Desk Guide for Covering Science
This week, the SMC launched the 28-page booklet Desk Guide for Covering Science – an indispensable resource aimed at journalists covering science-related issues.
The desk guide is made up of a series of short articles on everything from communicating statistics and risk to dealing with balance in a science story. A central spread gives those new to the science round a good overview of the New Zealand science system and where the specialties of the various research institutions lie.
Also covered is the peer review process, embargoes, covering the scientific angles of natural disasters and cultivating scientists as sources. Contributions from the BBC’s Pallab Ghosh and veteran US science writer and former director of the Knight Science Journalism Fellowships Boyce Rensburger.
“We’ll be distributing the booklets to newsrooms the length of the country,” said SMC manager Peter Griffin.
“It’s a handy resource that we hope will hang around on journalists’ desks and give them some ideas when they are tackling science-related stories.”
The Desk Guide is available now in e-zine format online and as a PDF download and in text format on the SMC website. Contact the SMC if you would like a physical copy.
SCANZ: listening to the other side
The Science Communicators’ Association (SCANZ) is gearing up for its next annual conference with a relaunched website, regional events and a new form for discussion of science communication projects.
The SCANZ 2011 conference is set down for Feb 21 – 22 and will be held on the University of Auckland city campus. The SMC took the lead on organising the programme for SCANZ 2011 and came up with the theme: Listening to the other side.
This means we will hear from people who come across science in the course of their lives and work, including artists, journalists, farmers and business people.
What are their perceptions of science? What experiences have they had interacting with science? What can we learn from it all to improve all of our science communication efforts?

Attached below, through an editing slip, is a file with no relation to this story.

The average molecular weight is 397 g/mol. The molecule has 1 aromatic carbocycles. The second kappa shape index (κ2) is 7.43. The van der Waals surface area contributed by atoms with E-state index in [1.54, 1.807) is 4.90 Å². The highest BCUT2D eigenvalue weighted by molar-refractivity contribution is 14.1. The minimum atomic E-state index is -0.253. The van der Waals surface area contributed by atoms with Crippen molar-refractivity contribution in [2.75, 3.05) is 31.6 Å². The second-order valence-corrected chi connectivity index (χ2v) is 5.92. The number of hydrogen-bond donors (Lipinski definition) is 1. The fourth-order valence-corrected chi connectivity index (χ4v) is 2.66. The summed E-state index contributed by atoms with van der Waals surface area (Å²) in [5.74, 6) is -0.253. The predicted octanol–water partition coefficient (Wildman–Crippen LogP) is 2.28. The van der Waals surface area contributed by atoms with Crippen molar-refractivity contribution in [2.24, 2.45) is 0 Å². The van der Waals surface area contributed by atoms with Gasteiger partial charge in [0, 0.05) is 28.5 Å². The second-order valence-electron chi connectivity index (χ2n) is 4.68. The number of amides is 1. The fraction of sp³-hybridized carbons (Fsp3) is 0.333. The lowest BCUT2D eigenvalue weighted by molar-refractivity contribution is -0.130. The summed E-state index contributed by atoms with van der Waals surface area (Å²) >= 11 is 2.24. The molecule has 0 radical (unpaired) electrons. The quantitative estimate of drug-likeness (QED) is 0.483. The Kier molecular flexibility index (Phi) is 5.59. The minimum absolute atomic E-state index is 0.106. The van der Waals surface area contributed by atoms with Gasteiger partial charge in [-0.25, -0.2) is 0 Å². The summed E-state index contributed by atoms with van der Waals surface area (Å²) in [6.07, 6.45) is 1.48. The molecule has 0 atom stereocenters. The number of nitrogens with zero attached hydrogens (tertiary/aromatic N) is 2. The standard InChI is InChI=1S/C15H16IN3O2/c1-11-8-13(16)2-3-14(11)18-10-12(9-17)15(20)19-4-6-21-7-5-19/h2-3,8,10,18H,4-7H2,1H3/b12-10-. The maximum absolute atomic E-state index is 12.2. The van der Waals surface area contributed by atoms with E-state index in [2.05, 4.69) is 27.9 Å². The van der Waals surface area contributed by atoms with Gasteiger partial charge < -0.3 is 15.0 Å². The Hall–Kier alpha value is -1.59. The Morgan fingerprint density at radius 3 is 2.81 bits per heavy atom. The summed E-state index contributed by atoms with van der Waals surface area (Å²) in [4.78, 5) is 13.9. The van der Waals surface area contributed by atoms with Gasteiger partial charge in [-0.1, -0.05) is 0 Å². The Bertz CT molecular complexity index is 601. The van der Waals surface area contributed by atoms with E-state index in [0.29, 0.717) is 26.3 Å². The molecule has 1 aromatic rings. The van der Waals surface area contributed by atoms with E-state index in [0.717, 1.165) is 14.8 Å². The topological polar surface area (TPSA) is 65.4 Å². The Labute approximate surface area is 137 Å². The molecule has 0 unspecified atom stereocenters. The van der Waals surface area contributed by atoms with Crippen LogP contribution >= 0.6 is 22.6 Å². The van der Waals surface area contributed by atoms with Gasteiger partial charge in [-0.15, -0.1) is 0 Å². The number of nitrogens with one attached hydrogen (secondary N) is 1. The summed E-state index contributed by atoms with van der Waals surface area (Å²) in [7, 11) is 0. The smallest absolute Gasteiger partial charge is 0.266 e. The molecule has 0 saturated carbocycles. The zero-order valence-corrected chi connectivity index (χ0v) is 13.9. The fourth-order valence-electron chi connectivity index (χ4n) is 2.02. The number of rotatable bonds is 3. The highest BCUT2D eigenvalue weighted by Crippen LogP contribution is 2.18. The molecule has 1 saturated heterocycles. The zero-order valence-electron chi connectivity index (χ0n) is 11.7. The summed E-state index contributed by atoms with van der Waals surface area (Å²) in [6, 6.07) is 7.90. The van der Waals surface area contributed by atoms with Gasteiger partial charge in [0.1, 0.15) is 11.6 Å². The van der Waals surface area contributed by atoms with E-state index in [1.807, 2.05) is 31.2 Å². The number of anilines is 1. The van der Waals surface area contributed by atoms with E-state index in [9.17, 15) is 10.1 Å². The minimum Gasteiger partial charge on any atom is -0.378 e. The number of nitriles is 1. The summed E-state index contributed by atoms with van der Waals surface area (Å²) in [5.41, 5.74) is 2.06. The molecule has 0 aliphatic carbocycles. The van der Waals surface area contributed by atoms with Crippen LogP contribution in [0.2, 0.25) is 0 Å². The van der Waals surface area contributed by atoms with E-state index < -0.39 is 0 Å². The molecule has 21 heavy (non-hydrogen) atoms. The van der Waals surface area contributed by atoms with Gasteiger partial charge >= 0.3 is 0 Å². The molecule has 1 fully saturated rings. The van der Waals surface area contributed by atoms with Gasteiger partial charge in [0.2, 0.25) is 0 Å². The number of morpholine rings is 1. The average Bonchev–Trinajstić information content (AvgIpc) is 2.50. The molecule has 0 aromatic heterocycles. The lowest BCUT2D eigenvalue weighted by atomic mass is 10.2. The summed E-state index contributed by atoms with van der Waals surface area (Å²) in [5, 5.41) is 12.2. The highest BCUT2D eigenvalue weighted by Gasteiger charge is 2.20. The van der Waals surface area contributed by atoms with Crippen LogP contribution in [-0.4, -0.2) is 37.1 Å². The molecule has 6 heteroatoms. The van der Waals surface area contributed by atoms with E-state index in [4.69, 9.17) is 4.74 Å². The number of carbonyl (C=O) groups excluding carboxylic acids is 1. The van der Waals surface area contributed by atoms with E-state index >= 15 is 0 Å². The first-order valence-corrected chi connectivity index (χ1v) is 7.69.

Update yourself on the latest science communication initiatives underway nationwide, network with like-minded sci-comms practitioners and soak up the atmosphere at the Auckland Museum where our annual dinner will be held.
Speakers include Dr Andi Horvath, Senior Curator at Museum Victoria and science broadcaster, Professor Sir Peter Gluckman, the Prime Minister’s Chief Science Advisor, Arthur Meek, playwright and author of Collapsing Creation, John Watt, star of the Ever Wondered TV series and conservation activist Nic Vallance. The draft programme is available here.
Meanwhile, a new SCANZ forum has been set up to discuss science communication projects underway and will hopefully serve as a point of collaboration for science communicators across the sector.
Registrations for SCANZ are now open. Tickets for the conference cost $230 including dinner and a guided tour at Auckland Museum. Contact the SMC for further details about the programme.
EPA bill: first reading next week
Legislation covering the establishment of an overarching regulatory body to ensure protection of the environment will get an airing next week with the first reading of the Environmental Authority Bill.
The Environmental Protection Authority already exists, but will merge with the existing Environmental Risk Management Authority (ERMA) to become a standalone Crown entity.
By October 2011 it will also collect some functions from the Ministry for the Environment and the Ministry of Economic Development, MED, in relation to administering the Emissions Trading Scheme.
At this point, as well as processing resource consent applications of national significance under the Resource Management Act 1991, the EPA will have responsibility for:
– The Hazardous Substances and New Organisms Act 1996
– Climate Change Response Act 2002
– administration of the Emissions Trading Scheme.